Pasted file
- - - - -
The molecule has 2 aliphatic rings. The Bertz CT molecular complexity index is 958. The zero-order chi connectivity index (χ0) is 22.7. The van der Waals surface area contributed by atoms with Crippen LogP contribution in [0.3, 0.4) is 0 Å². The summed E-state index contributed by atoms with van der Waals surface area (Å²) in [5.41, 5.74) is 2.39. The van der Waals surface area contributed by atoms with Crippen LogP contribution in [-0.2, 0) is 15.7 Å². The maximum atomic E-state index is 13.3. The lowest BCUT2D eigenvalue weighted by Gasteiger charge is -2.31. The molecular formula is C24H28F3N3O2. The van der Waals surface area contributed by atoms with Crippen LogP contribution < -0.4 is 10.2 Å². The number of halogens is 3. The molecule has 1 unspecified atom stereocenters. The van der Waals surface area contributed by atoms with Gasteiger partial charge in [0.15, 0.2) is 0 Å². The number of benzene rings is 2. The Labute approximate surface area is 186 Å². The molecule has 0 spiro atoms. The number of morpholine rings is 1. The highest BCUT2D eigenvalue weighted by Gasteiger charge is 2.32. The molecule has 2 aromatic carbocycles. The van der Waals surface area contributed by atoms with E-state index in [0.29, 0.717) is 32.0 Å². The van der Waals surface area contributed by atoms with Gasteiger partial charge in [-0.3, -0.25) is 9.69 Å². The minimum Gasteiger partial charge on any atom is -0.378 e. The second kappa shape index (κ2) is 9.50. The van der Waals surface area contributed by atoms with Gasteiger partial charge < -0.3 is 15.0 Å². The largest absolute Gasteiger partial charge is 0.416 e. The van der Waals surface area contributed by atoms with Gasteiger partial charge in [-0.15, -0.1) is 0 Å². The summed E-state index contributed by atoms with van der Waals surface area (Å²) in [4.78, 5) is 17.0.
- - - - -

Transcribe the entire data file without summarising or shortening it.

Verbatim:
The molecule has 2 aliphatic rings. The Bertz CT molecular complexity index is 958. The zero-order chi connectivity index (χ0) is 22.7. The van der Waals surface area contributed by atoms with Crippen LogP contribution in [0.3, 0.4) is 0 Å². The summed E-state index contributed by atoms with van der Waals surface area (Å²) in [5.41, 5.74) is 2.39. The van der Waals surface area contributed by atoms with Crippen LogP contribution in [-0.2, 0) is 15.7 Å². The maximum atomic E-state index is 13.3. The lowest BCUT2D eigenvalue weighted by Gasteiger charge is -2.31. The molecular formula is C24H28F3N3O2. The van der Waals surface area contributed by atoms with Crippen LogP contribution < -0.4 is 10.2 Å². The number of halogens is 3. The molecule has 1 unspecified atom stereocenters. The van der Waals surface area contributed by atoms with Gasteiger partial charge in [0.15, 0.2) is 0 Å². The number of benzene rings is 2. The Labute approximate surface area is 186 Å². The molecule has 0 spiro atoms. The number of morpholine rings is 1. The highest BCUT2D eigenvalue weighted by Gasteiger charge is 2.32. The molecule has 2 aromatic carbocycles. The van der Waals surface area contributed by atoms with E-state index in [0.29, 0.717) is 32.0 Å². The van der Waals surface area contributed by atoms with Gasteiger partial charge in [-0.3, -0.25) is 9.69 Å². The minimum Gasteiger partial charge on any atom is -0.378 e. The second kappa shape index (κ2) is 9.50. The van der Waals surface area contributed by atoms with Gasteiger partial charge < -0.3 is 15.0 Å². The largest absolute Gasteiger partial charge is 0.416 e. The van der Waals surface area contributed by atoms with Gasteiger partial charge in [-0.15, -0.1) is 0 Å². The summed E-state index contributed by atoms with van der Waals surface area (Å²) in [4.78, 5) is 17.0.